Phthalate esters on urban airborne particles: Levels in PM10 and PM2.5 from Mexico City and theoretical assessment of lung exposure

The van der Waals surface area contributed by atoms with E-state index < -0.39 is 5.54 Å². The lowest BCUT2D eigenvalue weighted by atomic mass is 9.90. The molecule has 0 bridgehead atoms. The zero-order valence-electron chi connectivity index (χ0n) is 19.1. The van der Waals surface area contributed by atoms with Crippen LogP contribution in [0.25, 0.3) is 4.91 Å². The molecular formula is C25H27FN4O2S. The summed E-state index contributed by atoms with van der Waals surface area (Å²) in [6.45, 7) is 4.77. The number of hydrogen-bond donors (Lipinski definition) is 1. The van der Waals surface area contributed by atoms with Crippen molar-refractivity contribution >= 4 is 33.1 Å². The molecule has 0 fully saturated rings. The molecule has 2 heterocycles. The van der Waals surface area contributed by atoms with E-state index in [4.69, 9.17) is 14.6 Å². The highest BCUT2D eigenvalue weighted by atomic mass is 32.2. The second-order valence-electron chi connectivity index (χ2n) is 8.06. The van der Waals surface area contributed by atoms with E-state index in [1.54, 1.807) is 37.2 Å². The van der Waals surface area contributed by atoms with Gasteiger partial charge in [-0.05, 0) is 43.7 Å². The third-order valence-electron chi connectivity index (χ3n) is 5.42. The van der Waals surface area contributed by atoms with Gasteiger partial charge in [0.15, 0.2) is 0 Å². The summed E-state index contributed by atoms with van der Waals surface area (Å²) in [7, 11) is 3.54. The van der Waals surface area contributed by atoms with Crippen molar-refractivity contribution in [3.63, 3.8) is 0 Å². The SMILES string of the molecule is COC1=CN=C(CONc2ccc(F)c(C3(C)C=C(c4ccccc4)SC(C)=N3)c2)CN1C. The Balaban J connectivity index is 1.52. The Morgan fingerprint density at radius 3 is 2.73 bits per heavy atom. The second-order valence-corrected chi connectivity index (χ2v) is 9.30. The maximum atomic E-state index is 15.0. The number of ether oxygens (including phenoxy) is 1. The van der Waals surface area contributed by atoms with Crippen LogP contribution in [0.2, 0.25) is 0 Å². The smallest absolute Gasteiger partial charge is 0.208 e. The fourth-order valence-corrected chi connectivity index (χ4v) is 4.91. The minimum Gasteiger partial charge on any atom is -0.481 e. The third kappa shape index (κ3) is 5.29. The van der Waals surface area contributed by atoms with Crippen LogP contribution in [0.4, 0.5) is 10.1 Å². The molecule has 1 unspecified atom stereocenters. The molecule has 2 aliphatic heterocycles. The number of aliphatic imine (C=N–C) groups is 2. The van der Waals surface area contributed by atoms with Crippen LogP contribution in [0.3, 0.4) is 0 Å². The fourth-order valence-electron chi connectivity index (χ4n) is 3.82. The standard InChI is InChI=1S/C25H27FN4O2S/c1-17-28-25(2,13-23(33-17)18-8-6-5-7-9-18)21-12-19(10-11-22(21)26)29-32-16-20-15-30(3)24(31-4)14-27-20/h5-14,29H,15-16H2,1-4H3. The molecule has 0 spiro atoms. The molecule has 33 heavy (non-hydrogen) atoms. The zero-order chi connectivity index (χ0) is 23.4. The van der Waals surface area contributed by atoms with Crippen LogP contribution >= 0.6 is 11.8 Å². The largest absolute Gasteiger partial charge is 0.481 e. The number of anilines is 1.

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Endocrine disrupting chemicals (EDCs) from the environment are associated with reproductive abnormalities (i.e. decreased sperm concentration; increased endometriosis) and alterations of the cardiovascular system (i.e. increased blood pressure and risk of coronary disease). Some phthalates esters have been identified as EDCs, for which inhalation is considered as one of the routes of exposure. However, only little is known regarding inhalational exposure to EDCs via urban airborne particles. In the present study, we report the monthly concentration of 8 phthalate esters measured in PM10 and PM2.5 collected and recovered during 7 months in a highly populated area of Mexico City. Using the levels of PM10 and PM2.5 reported by the automatized network of environmental monitoring of Mexico City for the sampling site, we estimated exposure levels for people of different ages and gender. Two endocrine disrupting compounds, the phthalate esters DEHP and DnBP, were found on the particles in higher concentrations during the warmer months of the year. The highest concentration was reported for DEHP (229.7 μg/g of particles) in PM2.5 collected in May 2013. After calculations of the DEHP concentration in the atmosphere, and using the respiratory flow rate, we determined males were potentially exposed to larger quantities of DEHP, reaching up to 18 ng/8 h in April 2013. Despite the concentrations of phthalates seem to be rather small, a comprehensive characterization of its presence is necessary in order to evaluate the overall exposure to these compounds, providing a clear view of exposure on children, adolescents and pregnant women.HIGHLIGHTSPhthtalates esters were found in PM10 and PM2.5 collected in Mexico City.DEHP and DnBP were the phthalates esters in higher concentration.The exposure to DEHP was estimated as high as 18 ng/8 h.Age and gender are variables that must be considered when evaluating exposure by inhalation.

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